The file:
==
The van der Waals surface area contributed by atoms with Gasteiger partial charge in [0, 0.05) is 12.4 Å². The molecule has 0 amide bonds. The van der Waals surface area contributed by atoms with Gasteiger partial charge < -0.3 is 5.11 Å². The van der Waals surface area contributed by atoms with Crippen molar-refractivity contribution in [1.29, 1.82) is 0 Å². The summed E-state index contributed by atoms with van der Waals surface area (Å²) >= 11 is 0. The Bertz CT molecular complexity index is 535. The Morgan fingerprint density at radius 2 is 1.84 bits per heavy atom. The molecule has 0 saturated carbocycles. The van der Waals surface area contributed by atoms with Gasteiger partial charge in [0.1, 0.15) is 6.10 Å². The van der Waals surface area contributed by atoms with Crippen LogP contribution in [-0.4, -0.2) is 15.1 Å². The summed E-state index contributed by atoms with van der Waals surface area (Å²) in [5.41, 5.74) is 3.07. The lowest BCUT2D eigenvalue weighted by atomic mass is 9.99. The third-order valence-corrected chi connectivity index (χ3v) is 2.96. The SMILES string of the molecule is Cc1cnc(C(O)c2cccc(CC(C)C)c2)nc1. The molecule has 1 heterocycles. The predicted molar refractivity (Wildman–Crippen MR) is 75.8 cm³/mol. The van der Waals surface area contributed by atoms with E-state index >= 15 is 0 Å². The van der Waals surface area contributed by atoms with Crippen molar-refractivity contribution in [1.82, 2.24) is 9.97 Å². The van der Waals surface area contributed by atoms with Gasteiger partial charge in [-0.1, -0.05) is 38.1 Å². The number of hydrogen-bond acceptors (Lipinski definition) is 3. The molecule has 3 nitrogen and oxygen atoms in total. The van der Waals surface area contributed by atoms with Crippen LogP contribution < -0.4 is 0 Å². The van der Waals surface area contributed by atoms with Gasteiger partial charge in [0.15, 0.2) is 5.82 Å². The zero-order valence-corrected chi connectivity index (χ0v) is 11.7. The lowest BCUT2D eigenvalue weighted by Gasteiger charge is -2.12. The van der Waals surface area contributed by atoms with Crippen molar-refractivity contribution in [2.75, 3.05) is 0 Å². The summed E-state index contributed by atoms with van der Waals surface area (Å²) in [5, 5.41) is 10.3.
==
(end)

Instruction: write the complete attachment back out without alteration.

The van der Waals surface area contributed by atoms with Gasteiger partial charge in [0, 0.05) is 12.4 Å². The molecule has 0 amide bonds. The van der Waals surface area contributed by atoms with Gasteiger partial charge < -0.3 is 5.11 Å². The van der Waals surface area contributed by atoms with Crippen molar-refractivity contribution in [1.29, 1.82) is 0 Å². The summed E-state index contributed by atoms with van der Waals surface area (Å²) >= 11 is 0. The Bertz CT molecular complexity index is 535. The Morgan fingerprint density at radius 2 is 1.84 bits per heavy atom. The molecule has 0 saturated carbocycles. The van der Waals surface area contributed by atoms with Gasteiger partial charge in [0.1, 0.15) is 6.10 Å². The van der Waals surface area contributed by atoms with Crippen LogP contribution in [-0.4, -0.2) is 15.1 Å². The summed E-state index contributed by atoms with van der Waals surface area (Å²) in [5.41, 5.74) is 3.07. The lowest BCUT2D eigenvalue weighted by atomic mass is 9.99. The third-order valence-corrected chi connectivity index (χ3v) is 2.96. The SMILES string of the molecule is Cc1cnc(C(O)c2cccc(CC(C)C)c2)nc1. The molecule has 1 heterocycles. The predicted molar refractivity (Wildman–Crippen MR) is 75.8 cm³/mol. The van der Waals surface area contributed by atoms with E-state index >= 15 is 0 Å². The van der Waals surface area contributed by atoms with Crippen molar-refractivity contribution in [1.82, 2.24) is 9.97 Å². The van der Waals surface area contributed by atoms with Gasteiger partial charge in [-0.1, -0.05) is 38.1 Å². The number of hydrogen-bond acceptors (Lipinski definition) is 3. The molecule has 3 nitrogen and oxygen atoms in total. The van der Waals surface area contributed by atoms with Crippen LogP contribution < -0.4 is 0 Å². The van der Waals surface area contributed by atoms with Gasteiger partial charge in [0.15, 0.2) is 5.82 Å². The zero-order valence-corrected chi connectivity index (χ0v) is 11.7. The lowest BCUT2D eigenvalue weighted by Gasteiger charge is -2.12. The van der Waals surface area contributed by atoms with Crippen molar-refractivity contribution in [2.75, 3.05) is 0 Å². The summed E-state index contributed by atoms with van der Waals surface area (Å²) in [5, 5.41) is 10.3.